Bible Marathon Gets Underway

A very special book reading is now taking place at the Basilica di Santa Croce in Gerusalemme, in Rome. For seven days and six nights, the entire Bible will be read out, 24 hours a day, by over 1,200 volunteers in a variety of languages (though Italian will predominate). Bibbia Giorno e Notte (Bible Day and Night) is being broadcast live by RAI to mark the beginning of Synod of Bishops on the Word of God. The setting is absolutely breathtaking (tune in to see), and the reading is made more beautiful with musical performances by an astounding variety of musicians and singers from all over the world. People of all faiths were invited to participate, and the organizers received more than 180,000 offers. Clearly there is an appetite for this sort of event. It all started with a similar pilgrimage through the Bible in Limoges, France, and has since spread to other cities in France and Italy. I wonder how long before it makes its way to this side of the pond?

UPDATE: Er, looks like we crashed the server. The Bible is the best-selling book every year, and apparently it is pretty hot on the interwebs too. Oops.

UPDATE II: The webcast is back online, though it is a bit sketchy at times. If they do this again I hope they get more bandwidth.

Bibbia Giorno e Notte


9 comments on “Bible Marathon Gets Underway

  1. Stefanie says:

    Both new and old testament? I wonder where they got the seven days and six nights idea? πŸ˜‰

  2. Milan says:

    If any serious grammarians are reading this, I have something of a puzzle to solve – one that has so far perplexed several people with degrees in English.
    Basically, it concerns a sentence of this form:
    (Independent clause): X buying cranberries, Y buying sun-dried tomatoes.
    Where X is a young woman and Y is me.
    Which of these is correct?
    * she buying organic cranberries, me buying sun-dried tomatoes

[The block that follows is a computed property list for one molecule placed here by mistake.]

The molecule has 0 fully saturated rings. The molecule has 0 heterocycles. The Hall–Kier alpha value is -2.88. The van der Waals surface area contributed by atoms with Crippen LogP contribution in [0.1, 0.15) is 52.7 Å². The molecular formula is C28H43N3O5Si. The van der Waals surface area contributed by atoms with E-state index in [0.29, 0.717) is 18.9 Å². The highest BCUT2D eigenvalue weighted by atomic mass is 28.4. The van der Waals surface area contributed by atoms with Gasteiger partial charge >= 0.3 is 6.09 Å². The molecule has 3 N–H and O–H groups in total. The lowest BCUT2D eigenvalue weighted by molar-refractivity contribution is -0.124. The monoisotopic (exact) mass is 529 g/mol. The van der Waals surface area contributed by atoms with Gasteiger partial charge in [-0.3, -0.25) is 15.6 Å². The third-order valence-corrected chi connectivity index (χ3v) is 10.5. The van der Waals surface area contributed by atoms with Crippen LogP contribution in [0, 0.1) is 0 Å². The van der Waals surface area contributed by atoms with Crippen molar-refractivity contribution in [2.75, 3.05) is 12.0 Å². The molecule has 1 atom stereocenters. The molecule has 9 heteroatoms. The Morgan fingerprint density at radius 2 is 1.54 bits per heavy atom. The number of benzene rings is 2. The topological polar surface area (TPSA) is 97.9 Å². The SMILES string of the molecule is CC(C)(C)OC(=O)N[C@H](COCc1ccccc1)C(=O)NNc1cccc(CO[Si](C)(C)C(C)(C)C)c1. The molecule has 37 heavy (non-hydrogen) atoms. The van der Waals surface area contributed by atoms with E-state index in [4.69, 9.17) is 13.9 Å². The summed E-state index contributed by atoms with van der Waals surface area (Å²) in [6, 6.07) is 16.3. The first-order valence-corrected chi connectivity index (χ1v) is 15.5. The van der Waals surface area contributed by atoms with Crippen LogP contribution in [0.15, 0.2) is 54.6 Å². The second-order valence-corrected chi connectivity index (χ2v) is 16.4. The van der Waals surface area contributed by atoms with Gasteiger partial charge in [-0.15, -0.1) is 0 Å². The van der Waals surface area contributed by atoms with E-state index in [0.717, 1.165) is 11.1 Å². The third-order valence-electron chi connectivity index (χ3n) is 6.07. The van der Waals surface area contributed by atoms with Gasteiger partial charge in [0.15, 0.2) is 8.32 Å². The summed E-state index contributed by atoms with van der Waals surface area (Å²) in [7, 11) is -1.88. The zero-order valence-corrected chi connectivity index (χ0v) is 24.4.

* she buying organic cranberries, I buying sun-dried tomatoes
    * her buying organic cranberries, me buying sun-dried tomatoes
    * her buying organic cranberries, I buying sun-dried tomatoes
    My first instinct was (her/me), but I decided (she/me) made more sense upon further reflection.

  3. Sylvia says:

    Stefanie, yes the whole thing. I'm not sure where they got the idea of accomplishing a great work in 7 days… πŸ˜‰
    Milan, “she” and “I” sounds right, but I couldn't say why.

  4. Milan says:

    Opinion remains both divided and uncertain.

  5. wil says:

    Hmm…I followed your link and got treated to a slightly weird dance troupe, but no biblical reading. Is it over already?

  6. wil says:

    Oops, I didn't check the dates very closely…guess I just missed it…

  7. Sylvia says:

    Too bad, it was interesting, though the slightly weird dance troupe sounds interesting too… πŸ˜‰

  8. Imani says:

    Howdy! I am not reading the Bible from start to finish but I am getting a little taste of it here and there since I started to read “The Pilgrim's Progress”. Riddled with references and allusions, of course. I have this excellent Oxford U annotated version of the New King James — so much lovely bit of extra information on bits of translation, background on a particular book, very exciting! Not enough to get me to read the whole thing but…you know. Maybe Pslams.

  9. Sylvia says:

    Reading the whole KJV would definitely be a chore! Reading a modern translation is challenging enough. I think to get a good sense of it you'd have to read the Pentateuch and the New Testament as well as the psalms. And Job. And Isaiah. And… Oh, why not just read the whole thing? πŸ˜‰

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